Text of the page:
Henry Kissinger, the secretary of state for Presidents Richard Nixon and Gerald Ford who shaped U.S. foreign policy for decades, has died. He was 100.
Kissinger died Wednesday at his home in Connecticut, according to a statement from his consulting film.
As national security advisor and U.S. secretary of state between 1969 and 1977, Kissinger played a central role in the historic opening to China in 1972, the end of the Yom Kippur War in the Middle East, and the U.S. extricating itself from the Vietnam War.
Born Heinz Alfred Kissinger on May 27, 1923, in Furth, Germany, he and his family fled Nazi Germany and came to the U.S. in 1938. After becoming an American citizen in 1943, he served in the 84th Army Division from 1943 to 1946, during which he was awarded the Bronze Star. Kissinger later served in the Counter Intelligence Corps in occupied Germany, and was in the U.S. Army Reserves until 1959. He earned his doctorate at Harvard University, where he taught international relations for nearly 20 years.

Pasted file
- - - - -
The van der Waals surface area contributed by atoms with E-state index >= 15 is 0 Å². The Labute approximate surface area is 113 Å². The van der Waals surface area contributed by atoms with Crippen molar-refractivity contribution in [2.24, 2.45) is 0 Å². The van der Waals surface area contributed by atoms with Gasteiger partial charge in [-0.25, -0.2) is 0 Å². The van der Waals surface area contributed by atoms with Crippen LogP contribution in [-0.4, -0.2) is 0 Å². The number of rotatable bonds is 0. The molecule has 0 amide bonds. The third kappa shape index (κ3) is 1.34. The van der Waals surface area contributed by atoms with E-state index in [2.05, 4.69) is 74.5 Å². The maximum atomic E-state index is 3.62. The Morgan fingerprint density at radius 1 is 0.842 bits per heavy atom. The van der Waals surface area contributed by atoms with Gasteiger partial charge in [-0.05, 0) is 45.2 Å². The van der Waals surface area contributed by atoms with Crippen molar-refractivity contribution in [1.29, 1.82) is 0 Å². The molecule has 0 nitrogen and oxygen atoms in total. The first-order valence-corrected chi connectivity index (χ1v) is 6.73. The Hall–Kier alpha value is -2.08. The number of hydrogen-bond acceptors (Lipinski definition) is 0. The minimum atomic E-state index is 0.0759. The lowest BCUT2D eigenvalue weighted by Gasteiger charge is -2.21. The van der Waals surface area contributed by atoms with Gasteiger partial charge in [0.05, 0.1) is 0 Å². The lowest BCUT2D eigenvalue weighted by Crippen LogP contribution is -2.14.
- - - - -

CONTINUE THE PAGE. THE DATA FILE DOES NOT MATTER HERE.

Kissinger joined Nixon’s administration in January 1969 as national security adviser and, in 1973, was appointed secretary of state (and kept both titles). Kissinger stayed on under President Ford following Nixon’s resignation in August 1974.
Kissinger controversially received the 1973 Nobel Peace Prize for his involvement in negotiating a ceasefire in Vietnam. He shared the award with his North Vietnamese counterpart Le Duc Tho, who declined to accept on the grounds that peace had not yet been established.
Kissinger is survived by his wife of nearly 50 years, Nancy Maginnes Kissinger; his children Elizabeth and David, president of Conan O’Brien’s production company Conaco; and five grandchildren.